Update Jan. 18: the video has just been released – see it at the bottom of this post.
TEDMED is a truly extraordinary conference in San Diego, a fall sibling of TED talks focused on medicine. TED talks are just 18 minutes long, chosen and designed to blow your mind. They don’t all hit that level, but many do.
The conference is this Tuesday through Friday. Robert Wood Johnson Foundation’s Pioneer Portfolio invited two founders of the Society for Participatory Medicine to serve as analysts in the audience: Susannah Fox and me. (Years ago RWJF sponsored “Doc Tom” Ferguson in writing our cornerstone document, the e-Patient White Paper at top right of this site.)
True to form, the opening session was a mind-blower. 26 year old Charity Tillemann-Dick stepped out on stage and belted out a soprano aria. I thought that was it – an opening song – but then she said, “One year ago today, I awoke from a thirty day coma after receiving a double lung transplant.”
Yfrog.com photo by Richard Banfield, @FreshTilledSoil
She took us on an incredible, emotional tour of her disease – idiopathic pulmonary hypertension, where the blood vessels in the lung lose elasticity, so the right side of the heart becomes enlarged. It can be fatal. It was worsened by her family living in high-altitude Denver.
Her story was partially about the medical miracle of her eventual lung transplant (first performed in 1983), with the extra miracle of her vocal mechanism surviving superbly. But another layer resonated deeply with me: to her it wasn’t just about the medicine – she wanted to sing. She felt that she must sing – it’s who she is.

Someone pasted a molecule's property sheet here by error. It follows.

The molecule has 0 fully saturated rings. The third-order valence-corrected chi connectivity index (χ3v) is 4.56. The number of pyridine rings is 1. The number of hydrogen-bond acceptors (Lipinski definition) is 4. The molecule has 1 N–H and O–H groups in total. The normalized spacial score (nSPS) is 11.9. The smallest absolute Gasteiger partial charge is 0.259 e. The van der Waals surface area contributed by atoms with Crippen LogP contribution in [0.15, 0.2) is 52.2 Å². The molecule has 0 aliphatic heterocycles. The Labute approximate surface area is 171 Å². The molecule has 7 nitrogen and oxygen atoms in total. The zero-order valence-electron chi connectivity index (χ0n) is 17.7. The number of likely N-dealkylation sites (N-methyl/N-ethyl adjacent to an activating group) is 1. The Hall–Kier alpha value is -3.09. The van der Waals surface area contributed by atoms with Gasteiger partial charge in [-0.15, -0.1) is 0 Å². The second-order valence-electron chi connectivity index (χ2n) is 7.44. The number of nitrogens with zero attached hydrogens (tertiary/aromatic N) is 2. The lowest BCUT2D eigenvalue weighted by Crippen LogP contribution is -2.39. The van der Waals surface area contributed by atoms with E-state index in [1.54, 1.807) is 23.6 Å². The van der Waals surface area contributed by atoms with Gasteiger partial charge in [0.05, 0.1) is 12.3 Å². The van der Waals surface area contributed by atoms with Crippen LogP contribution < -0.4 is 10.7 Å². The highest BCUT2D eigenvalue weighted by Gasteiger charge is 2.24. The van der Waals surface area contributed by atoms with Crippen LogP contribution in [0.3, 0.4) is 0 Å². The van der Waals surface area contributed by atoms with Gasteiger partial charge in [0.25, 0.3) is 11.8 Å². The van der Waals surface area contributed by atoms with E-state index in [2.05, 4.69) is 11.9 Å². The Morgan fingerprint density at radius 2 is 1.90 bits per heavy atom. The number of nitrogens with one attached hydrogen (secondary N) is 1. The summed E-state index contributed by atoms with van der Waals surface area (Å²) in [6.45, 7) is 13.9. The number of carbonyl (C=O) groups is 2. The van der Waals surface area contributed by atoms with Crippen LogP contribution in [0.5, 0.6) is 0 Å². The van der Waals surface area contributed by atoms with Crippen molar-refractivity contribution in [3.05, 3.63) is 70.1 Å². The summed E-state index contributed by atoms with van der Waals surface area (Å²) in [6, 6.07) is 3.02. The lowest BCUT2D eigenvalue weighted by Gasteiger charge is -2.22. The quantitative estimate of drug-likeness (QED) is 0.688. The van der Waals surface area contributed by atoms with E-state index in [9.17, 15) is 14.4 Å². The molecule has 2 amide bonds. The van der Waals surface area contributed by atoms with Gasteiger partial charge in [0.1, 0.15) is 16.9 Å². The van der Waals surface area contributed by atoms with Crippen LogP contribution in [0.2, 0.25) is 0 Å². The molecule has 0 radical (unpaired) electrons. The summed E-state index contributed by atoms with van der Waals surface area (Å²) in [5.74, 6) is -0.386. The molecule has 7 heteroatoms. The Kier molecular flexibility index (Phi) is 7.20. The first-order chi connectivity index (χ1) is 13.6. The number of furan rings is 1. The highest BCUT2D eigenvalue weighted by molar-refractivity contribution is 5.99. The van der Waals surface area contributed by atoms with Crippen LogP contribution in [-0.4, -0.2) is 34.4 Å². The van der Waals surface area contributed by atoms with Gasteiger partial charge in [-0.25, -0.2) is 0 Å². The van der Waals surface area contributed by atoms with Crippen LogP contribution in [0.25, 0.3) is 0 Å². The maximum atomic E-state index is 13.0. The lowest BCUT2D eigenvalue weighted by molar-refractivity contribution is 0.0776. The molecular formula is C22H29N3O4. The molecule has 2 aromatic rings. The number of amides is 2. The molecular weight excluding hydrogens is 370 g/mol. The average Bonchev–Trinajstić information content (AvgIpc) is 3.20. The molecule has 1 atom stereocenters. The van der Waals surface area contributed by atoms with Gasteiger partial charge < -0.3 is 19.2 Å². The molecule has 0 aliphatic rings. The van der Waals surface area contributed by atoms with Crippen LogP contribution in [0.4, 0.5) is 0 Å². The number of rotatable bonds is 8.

And so, when her first doctor said she had to give up singing (“It will kill you”), she said no, and sought other options.
She moved to Baltimore to work with Johns Hopkins physicians, and chose Flolan. It’s not curative – it only reduces symptoms – and it has serious side effects. Worse, for a performer, it’s a continuous 24/7 infusion, with a 4.5 pound pump. It had to be strapped to her body, even under operatic costumes.
With it, she sang. In the US, Vienna, Israel.
Ultimately, though, she needed a transplant, and got it. It can damage vocal cords, and some patients don’t even survive. Her surgery was rushed – no time to bring her mother to town, to perhaps say goodbye. It was not an easy case – coma ensued – and she described awakening to her mother’s face. She couldn’t talk, couldn’t do anything yet, but she was alive.
When she closed last night with “I Could Have Danced All Night,” my eyes flooded with tears and the crowd rose to its feet.
Oh, the joy of being alive – and having the life we want.
Charity is an empowered, engaged e-patient. What do you want in your life? Who should decide which options you’re told about, and which you choose?
Writing this, I googled pulmonary hypertension and it took me to the Google Health page, where it says: “Your doctor will decide which medicine is best for you.”
Well, bite me: like Charity, I will decide which medicine’s best for me, based on our chosen experts’ advice. It’s my life, it’s Charity’s life. Inform us about our options, and work with us to decide. That’s participatory medicine.
Update 1/18/2011: TEDMED has just released the video of Charity’s talk: